Paul Scott's Jewel in the Crown, the first book of his Raj Quartet, is one of the best novels I've read in a long time. The book circles around the rape of Daphne Manners in the Bibighar Gardens during anti-British rioting. Through this lens Scott looks at India at the end of the British Raj period from a variety of perspectives -- Hindu activists, British policemen, military and civil leaders, etc.
Impressively, none of them comes across as a "type"; instead, each person springs to life as an individual caught up in the affairs of the time. (The closest to an exception is the British military commander, who feels like a creation that Scott didn't have much empathy for -- he's a bit too close to the blustery stereotype we have of that sort of soldier. But even he feels pretty realistic).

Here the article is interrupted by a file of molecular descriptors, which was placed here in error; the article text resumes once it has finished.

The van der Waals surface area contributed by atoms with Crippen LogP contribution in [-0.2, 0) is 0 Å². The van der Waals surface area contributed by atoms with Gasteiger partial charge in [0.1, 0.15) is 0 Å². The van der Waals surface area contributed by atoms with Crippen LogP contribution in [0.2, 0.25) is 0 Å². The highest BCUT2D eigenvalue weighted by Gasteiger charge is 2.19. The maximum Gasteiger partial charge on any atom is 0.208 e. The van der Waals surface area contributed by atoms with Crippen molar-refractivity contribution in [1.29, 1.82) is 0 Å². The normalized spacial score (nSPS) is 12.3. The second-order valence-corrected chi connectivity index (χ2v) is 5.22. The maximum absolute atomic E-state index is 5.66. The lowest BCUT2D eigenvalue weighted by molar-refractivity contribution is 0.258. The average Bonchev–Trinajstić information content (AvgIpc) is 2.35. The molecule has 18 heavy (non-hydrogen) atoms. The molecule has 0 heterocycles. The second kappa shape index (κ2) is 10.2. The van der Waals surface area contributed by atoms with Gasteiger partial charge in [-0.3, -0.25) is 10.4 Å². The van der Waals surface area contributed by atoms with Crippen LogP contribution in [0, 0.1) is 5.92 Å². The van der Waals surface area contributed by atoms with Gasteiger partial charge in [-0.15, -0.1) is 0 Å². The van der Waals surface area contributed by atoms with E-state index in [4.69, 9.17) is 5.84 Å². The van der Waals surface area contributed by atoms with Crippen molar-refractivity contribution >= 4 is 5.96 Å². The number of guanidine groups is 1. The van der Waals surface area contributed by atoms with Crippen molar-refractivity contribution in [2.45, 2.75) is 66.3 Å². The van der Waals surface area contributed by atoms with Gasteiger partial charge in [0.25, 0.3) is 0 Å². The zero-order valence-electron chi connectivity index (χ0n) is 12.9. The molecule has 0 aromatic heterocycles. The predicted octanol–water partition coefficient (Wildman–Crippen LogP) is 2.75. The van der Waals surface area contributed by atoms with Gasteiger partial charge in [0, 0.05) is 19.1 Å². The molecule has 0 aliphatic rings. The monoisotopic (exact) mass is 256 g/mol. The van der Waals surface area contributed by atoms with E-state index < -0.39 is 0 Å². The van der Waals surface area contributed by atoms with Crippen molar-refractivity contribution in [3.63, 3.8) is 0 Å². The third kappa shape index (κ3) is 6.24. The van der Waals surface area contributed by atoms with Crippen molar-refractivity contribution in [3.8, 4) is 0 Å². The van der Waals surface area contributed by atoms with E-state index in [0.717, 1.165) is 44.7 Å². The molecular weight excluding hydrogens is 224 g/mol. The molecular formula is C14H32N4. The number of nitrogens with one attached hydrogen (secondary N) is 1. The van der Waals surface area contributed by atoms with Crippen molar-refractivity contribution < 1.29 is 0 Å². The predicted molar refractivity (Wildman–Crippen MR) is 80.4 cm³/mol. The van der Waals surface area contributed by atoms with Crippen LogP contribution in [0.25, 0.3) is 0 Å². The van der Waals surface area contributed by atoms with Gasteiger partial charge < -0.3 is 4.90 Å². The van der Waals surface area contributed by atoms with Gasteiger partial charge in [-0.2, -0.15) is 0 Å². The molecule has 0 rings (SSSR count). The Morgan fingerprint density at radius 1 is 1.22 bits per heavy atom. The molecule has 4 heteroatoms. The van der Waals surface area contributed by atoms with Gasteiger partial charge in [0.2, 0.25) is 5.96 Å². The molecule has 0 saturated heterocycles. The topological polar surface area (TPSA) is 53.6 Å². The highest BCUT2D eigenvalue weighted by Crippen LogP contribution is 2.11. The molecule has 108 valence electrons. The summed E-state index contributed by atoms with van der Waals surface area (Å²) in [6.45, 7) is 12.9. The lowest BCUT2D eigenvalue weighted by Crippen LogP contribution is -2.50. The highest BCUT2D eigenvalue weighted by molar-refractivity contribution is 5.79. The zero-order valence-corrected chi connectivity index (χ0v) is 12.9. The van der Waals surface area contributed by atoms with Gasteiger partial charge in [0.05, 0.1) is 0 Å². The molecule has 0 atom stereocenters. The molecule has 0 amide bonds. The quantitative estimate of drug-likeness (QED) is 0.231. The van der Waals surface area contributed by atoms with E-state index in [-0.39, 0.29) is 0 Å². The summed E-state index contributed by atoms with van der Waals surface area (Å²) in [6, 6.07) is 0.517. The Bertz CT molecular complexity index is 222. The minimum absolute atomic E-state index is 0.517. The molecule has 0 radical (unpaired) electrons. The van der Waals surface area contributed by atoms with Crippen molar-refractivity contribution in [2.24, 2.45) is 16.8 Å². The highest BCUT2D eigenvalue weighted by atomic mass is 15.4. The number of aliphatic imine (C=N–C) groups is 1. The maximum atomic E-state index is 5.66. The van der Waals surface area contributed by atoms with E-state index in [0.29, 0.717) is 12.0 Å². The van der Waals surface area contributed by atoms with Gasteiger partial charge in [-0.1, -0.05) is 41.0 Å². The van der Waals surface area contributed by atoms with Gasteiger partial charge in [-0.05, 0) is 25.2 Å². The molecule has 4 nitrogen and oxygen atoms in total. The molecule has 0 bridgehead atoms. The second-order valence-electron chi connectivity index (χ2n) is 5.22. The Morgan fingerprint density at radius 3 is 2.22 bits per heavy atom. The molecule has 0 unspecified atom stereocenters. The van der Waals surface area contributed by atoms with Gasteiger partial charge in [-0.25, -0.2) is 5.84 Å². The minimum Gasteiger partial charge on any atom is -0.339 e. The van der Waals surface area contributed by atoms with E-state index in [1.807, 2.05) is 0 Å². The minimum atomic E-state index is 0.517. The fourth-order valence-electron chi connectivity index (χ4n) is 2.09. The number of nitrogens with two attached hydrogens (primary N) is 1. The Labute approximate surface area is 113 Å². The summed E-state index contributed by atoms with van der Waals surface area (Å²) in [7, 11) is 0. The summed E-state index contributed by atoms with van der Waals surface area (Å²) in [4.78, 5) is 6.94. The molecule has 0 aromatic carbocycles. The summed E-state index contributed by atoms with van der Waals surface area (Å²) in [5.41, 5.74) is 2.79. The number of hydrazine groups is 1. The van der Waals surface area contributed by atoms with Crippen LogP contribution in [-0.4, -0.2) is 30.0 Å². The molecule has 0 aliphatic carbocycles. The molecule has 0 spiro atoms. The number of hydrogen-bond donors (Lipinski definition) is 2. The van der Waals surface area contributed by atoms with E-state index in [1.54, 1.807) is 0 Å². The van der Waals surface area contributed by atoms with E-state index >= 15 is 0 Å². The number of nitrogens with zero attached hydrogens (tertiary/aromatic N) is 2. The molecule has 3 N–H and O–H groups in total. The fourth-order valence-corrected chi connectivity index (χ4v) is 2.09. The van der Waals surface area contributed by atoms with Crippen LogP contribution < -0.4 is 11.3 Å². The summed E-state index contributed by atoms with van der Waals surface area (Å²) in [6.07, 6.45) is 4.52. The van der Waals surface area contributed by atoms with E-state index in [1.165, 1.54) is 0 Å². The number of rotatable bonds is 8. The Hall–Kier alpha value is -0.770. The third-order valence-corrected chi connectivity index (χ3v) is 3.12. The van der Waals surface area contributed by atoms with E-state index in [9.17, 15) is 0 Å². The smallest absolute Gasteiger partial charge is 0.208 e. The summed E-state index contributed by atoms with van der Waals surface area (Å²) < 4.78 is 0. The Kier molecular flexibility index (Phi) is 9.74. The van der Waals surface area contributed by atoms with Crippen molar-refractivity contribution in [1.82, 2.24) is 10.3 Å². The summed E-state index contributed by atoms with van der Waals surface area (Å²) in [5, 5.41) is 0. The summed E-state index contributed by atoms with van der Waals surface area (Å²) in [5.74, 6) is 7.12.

I'd go on, but there's no point to just piling on superlatives -- this was a fantastic book, and there isn't much else to say.